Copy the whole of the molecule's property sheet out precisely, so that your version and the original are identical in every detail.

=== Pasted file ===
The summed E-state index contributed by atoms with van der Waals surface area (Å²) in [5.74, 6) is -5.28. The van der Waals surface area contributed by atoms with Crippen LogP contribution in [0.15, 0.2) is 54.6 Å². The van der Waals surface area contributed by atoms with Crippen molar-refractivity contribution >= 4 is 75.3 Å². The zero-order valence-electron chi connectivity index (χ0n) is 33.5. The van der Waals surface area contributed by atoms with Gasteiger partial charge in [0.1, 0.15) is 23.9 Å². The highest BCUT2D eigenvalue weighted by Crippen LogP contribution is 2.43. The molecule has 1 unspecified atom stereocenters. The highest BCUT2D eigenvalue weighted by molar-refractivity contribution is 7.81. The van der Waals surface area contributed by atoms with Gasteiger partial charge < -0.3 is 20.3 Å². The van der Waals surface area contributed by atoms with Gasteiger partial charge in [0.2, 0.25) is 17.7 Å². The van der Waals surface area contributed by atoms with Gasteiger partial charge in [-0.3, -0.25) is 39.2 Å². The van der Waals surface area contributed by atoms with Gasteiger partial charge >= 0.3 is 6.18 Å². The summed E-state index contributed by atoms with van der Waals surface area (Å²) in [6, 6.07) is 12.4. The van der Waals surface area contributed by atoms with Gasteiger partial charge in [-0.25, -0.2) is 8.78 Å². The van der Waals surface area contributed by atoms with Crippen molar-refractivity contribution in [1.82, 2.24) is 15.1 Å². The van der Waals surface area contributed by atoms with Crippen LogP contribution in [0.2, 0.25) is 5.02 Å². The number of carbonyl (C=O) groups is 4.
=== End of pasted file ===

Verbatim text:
The summed E-state index contributed by atoms with van der Waals surface area (Å²) in [5.74, 6) is -5.28. The van der Waals surface area contributed by atoms with Crippen LogP contribution in [0.15, 0.2) is 54.6 Å². The van der Waals surface area contributed by atoms with Crippen molar-refractivity contribution >= 4 is 75.3 Å². The zero-order valence-electron chi connectivity index (χ0n) is 33.5. The van der Waals surface area contributed by atoms with Gasteiger partial charge in [0.1, 0.15) is 23.9 Å². The highest BCUT2D eigenvalue weighted by Crippen LogP contribution is 2.43. The molecule has 1 unspecified atom stereocenters. The highest BCUT2D eigenvalue weighted by molar-refractivity contribution is 7.81. The van der Waals surface area contributed by atoms with Gasteiger partial charge < -0.3 is 20.3 Å². The van der Waals surface area contributed by atoms with Gasteiger partial charge in [0.2, 0.25) is 17.7 Å². The van der Waals surface area contributed by atoms with Gasteiger partial charge in [-0.3, -0.25) is 39.2 Å². The van der Waals surface area contributed by atoms with Gasteiger partial charge >= 0.3 is 6.18 Å². The summed E-state index contributed by atoms with van der Waals surface area (Å²) in [6, 6.07) is 12.4. The van der Waals surface area contributed by atoms with Gasteiger partial charge in [-0.25, -0.2) is 8.78 Å². The van der Waals surface area contributed by atoms with Crippen molar-refractivity contribution in [1.82, 2.24) is 15.1 Å². The van der Waals surface area contributed by atoms with Crippen LogP contribution in [0.2, 0.25) is 5.02 Å². The number of carbonyl (C=O) groups is 4.